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making divorce hard for fathers

The Labour Of Love That Makes Divorce Harder Work For Fathers
Sydney Morning Herald - Tuesday, 29th July 2003. By Bettina Arndt

Long hours at the coalface can prove a double-edged sword for men if their marriages fail, writes Bettina Arndt.

Unlike many of her predecessors, the Sex Discrimination Commissioner, Pru Goward, has resisted the temptation to use her position to beat up on men. But recently there are signs the anti-male culture at the Human Rights and Equal Opportunity Commission might have got to her.

In the past few weeks, Goward has been weighing into the debate on joint custody with remarks uncharacteristically hostile to men.

At a speech last week to a women's employment conference, she laid into the "unattractive face" of the men's movement, complaining of men working very long hours "apparently by choice".

She recommended the parliamentary inquiry into joint custody should explore the question of whether "men should have to put in equal parenting time while the marriage is intact" if they want to be more involved after separation. There might be fewer divorces if married men spent more time with children, she suggested.

There you are, guys. It's all your fault for neglecting your family by choosing to work those long hours. That's why you deserve to be punished when your marriage falls apart by having only minimal contact with your children.

Yet it simply doesn't make sense to blame men for the working arrangements in most Australian families. The decision that they should take the long shift is usually made by the couple to enable mothers to work shorter hours to care for children.

There's clear evidence that this is a decision most wives see in their own interests. Many men would prefer to work shorter hours and spend more time with their families but believe they are doing the right thing in remaining the major breadwinner.

Look at recent results emerging from the Household, Income and Labour Dynamics in Australia (HILDA) survey. Analysis of HILDA data by Yi-Ping Tseng, of the Melbourne Institute, shows wives with the highest life satisfaction in Australia are in families where either the man is the sole earner or working significantly longer hours than the woman.

Most families fit one of these patterns, with a third (31 per cent) in sole-earner families and almost half (45 per cent) with full-timer husbands and part-timer wives (in these families the men average 48 hours per week paid work, compared with 25 hours for the wives). In the remaining one-fifth of families where both work full-time, wives show less life satisfaction.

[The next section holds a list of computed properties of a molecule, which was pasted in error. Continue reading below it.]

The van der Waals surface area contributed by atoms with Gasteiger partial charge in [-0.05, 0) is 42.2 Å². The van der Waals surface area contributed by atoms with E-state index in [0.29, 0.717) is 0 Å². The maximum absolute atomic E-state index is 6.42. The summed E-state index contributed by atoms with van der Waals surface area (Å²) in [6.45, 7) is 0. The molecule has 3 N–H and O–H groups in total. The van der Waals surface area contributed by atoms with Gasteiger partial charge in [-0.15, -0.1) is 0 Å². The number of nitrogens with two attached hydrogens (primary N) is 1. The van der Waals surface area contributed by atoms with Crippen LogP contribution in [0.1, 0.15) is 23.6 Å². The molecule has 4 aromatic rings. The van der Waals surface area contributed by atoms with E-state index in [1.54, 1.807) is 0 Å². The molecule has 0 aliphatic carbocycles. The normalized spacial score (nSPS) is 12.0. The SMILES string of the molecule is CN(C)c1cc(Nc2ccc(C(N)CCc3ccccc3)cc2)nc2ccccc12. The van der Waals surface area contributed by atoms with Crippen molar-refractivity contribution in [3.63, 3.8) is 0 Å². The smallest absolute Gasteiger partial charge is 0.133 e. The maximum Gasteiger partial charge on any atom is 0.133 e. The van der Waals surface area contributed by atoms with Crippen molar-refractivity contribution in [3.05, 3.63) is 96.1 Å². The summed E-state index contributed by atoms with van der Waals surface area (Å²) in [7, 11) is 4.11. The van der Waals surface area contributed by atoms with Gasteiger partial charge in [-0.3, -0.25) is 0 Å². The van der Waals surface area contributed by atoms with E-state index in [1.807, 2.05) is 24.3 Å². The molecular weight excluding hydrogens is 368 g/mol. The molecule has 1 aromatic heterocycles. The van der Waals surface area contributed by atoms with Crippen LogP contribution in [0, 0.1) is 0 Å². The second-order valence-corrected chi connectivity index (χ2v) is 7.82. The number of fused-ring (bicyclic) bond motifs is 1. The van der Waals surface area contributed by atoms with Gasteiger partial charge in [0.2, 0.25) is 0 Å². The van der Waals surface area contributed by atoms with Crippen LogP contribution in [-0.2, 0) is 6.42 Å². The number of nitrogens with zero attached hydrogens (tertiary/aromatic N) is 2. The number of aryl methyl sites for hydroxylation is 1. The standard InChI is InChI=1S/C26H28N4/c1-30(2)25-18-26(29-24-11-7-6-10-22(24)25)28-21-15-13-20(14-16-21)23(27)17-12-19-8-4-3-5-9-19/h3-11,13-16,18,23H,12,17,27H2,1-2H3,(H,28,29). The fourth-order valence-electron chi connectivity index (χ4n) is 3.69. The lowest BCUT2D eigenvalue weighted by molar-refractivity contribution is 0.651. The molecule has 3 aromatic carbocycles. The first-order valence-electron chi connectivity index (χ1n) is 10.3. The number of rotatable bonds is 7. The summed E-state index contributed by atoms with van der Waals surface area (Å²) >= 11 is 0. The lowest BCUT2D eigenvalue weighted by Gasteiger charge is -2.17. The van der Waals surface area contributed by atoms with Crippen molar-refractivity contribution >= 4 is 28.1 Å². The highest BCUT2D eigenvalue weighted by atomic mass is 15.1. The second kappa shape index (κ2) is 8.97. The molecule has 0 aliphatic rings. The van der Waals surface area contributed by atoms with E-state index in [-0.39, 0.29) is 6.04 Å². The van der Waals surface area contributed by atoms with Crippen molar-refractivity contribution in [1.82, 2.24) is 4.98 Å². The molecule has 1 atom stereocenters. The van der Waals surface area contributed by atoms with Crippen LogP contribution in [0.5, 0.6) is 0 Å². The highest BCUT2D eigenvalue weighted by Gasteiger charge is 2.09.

Tseng found wives in male breadwinner families also report more satisfaction with their partners and are most likely to see their partners as doing a good job as fathers - more so than the two-full-timer families.

Researchers at the Australian Institute of Family Studies recently used this HILDA data to look at men working very long hours (60-plus) and found that when men were happy working these hours, their partners seemed particularly content with their relationships.

Fifty-seven per cent of these men would prefer shorter hours with a commensurate salary drop, yet almost a quarter were not happy with their workload but didn't want a change in hours - a finding the researchers suggest may reflect the need to preserve a salary level while resenting time away from their families.

Dr Michael Bittman, of the University of NSW, has found that fathers see their commitment to paid work as the major barrier to being effective parents, with 68 per cent of fathers unhappy about not spending enough time with children.

So women are hardly marching in the streets demanding their husbands work shorter hours. Hell, no. It's clear that most wives feel it is in their family's interest to keep their husband's nose to the grindstone, even if it means he misses out on time with children.

And men are also accepting of this arrangement - until their marriages fall apart. For it is then the crunch comes and breadwinning dads lose out badly.

That's the irony. The married men who once were rated most highly by their wives - as partners and as fathers - then have their willingness to support their families count against them.

When it comes to a battle over custody, men who worked those long hours are least likely to be allowed shared care and usually end up as visiting fathers with fortnightly contact.

In fact, the divorced father wanting to see more of his children may be required by the Family Court to keep working those long hours to maintain his ex-family in the manner to which they are accustomed - a particularly cruel twist.

Suggesting married men drop back to part-time work to spend more time with children might set them up for post-divorce custody settlements but it isn't going to pay the mortgage or allow mothers time to be with their families.